When it comes to weight loss, you may have heard the term ‘calorie deficit’ being thrown around.
So what exactly does it mean, how does it assist with weight loss?
We’ll explain everything you need to know.
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Calorie deficit explained
According to Equalution dietitian, Jayden, weight loss can only occur when there is a negative energy balance between calories in versus calories out – that is, you should be burning more calories than consumed.
This negative energy balance is more commonly known as, you guessed it, a calorie deficit.
“The body burns stored energy (fat) to function during this imbalance, and weight loss occurs,” Jayden explains.
How to know if you’re in a deficit
“The clearest sign of a calorie deficit is body composition changes,” says Jayden.
“The best way to know you’re in a calorie deficit is to determine your baseline and track calorie consumption and expenditure. A calorie deficit has been reached when calories are reduced below baseline and weight is lost.”
If weight loss is one of your health goals, our Equalution coaches can help you better understand a calorie deficit and take the guesswork out for you, making sure you’re consuming the right amount of both calories and macronutrients for your needs.
Read more about our personalised nutrition programs here.
Coming out of a deficit
As weight changes, a person’s daily calorie requirement to maintain this weight changes, too. So essentially, once you want to stop losing weight and start maintaining it – or maybe you’d like to gain some weight and/or muscle – your calorie intake needs to reflect this.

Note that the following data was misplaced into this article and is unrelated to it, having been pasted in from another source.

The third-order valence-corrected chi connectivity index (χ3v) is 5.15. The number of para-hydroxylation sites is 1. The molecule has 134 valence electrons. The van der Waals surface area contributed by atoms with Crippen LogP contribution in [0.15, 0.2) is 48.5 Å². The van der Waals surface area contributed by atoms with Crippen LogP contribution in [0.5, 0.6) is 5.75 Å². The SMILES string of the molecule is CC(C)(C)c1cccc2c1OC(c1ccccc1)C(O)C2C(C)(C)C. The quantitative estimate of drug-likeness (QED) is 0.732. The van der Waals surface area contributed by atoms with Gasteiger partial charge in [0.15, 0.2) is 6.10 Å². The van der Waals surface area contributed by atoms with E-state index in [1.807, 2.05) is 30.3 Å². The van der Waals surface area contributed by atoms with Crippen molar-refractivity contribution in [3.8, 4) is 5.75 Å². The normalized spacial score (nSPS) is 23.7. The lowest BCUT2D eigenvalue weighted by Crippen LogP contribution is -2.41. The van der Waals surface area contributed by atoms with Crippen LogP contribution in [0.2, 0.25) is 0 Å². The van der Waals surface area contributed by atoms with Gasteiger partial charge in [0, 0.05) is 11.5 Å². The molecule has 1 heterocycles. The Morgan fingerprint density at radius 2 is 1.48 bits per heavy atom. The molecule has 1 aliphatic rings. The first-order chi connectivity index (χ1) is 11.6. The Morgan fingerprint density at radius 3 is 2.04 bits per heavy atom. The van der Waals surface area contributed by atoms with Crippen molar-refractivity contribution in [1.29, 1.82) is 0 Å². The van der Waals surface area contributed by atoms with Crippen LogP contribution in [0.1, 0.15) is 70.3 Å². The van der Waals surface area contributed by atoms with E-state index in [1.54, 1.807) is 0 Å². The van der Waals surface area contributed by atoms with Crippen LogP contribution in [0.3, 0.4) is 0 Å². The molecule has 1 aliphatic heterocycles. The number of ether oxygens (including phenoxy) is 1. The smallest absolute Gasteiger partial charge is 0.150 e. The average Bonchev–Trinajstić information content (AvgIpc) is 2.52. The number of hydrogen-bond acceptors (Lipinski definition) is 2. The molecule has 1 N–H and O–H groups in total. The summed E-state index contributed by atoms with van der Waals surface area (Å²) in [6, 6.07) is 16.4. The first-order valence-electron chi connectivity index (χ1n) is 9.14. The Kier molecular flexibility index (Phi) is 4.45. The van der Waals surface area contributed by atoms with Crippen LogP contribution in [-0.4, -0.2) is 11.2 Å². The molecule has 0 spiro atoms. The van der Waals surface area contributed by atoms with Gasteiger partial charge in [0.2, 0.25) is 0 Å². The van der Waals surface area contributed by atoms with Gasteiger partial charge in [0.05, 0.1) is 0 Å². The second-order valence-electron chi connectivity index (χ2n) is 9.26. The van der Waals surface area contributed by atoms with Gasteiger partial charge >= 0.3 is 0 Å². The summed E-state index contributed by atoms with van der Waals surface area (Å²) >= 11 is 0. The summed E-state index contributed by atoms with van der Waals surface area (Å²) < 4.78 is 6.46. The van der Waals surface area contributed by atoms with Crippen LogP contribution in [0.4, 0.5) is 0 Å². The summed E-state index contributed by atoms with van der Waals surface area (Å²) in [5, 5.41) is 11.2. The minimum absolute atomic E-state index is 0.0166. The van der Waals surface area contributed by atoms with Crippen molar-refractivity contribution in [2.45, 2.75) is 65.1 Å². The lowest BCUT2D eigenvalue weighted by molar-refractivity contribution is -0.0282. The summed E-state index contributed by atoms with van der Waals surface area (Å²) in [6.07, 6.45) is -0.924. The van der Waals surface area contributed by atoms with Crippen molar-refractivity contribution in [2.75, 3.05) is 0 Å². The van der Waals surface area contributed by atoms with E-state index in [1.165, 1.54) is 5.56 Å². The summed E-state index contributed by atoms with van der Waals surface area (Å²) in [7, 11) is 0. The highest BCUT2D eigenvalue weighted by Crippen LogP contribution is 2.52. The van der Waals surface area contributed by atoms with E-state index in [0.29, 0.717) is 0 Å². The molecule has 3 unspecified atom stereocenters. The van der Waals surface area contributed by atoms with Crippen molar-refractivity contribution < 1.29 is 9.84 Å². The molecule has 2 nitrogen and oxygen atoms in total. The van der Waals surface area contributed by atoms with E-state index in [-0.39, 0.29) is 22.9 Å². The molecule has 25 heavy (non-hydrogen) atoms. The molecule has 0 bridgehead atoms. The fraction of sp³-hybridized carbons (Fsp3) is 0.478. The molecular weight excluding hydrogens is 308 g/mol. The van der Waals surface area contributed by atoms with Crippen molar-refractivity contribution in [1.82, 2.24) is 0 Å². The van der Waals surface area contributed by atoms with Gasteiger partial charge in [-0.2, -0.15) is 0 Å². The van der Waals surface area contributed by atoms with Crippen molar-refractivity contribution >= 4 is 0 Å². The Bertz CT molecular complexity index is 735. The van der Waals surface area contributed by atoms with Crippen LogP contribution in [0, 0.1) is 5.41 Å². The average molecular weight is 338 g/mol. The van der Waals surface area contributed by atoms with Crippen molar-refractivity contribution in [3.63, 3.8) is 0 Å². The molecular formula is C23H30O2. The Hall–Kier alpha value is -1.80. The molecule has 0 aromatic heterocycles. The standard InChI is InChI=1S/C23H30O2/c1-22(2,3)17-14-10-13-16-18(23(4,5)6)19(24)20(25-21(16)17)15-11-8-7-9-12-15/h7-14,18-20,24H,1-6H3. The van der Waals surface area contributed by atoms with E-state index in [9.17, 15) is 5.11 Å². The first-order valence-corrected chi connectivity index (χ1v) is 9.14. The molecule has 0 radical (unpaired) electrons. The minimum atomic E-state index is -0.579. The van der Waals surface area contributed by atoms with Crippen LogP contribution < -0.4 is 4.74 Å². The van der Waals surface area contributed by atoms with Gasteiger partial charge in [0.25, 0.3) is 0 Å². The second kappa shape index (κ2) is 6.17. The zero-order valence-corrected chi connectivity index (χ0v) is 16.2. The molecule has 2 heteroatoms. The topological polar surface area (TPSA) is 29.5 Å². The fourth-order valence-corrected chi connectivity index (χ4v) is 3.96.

“Recalculating the appropriate number of maintenance calories is essential to maintaining progress and healthy eating patterns,” says Jayden.
“There are also different techniques, such as a reverse diet, which is a way to raise your metabolic rate (calorie burn) while minimising fat gain through a controlled surplus (eating more).”
These are all things that, again, your Equalution coach can help you with on your transformation journey.
Calorie deficit no-no’s
Firstly, it is important you do not try and put yourself into a deficit without speaking to a health professional first.
Some other points from Jayden include:
It’s important not to become discouraged if the results you’re seeking don’t happen instantly. Progress takes time, so try to be patient.
Eliminating entire food groups isn’t necessary for results, this is common to fad dieting and can increase the risk of nutritional deficiency.
When comparing progress to others, it is important to remember that we each have different genetics and circumstances which affect our progress.
Choosing an aggressive dieting approach though too much of a deficit can be unsustainable and doesn’t build lasting habits to maintain weight loss in the long term.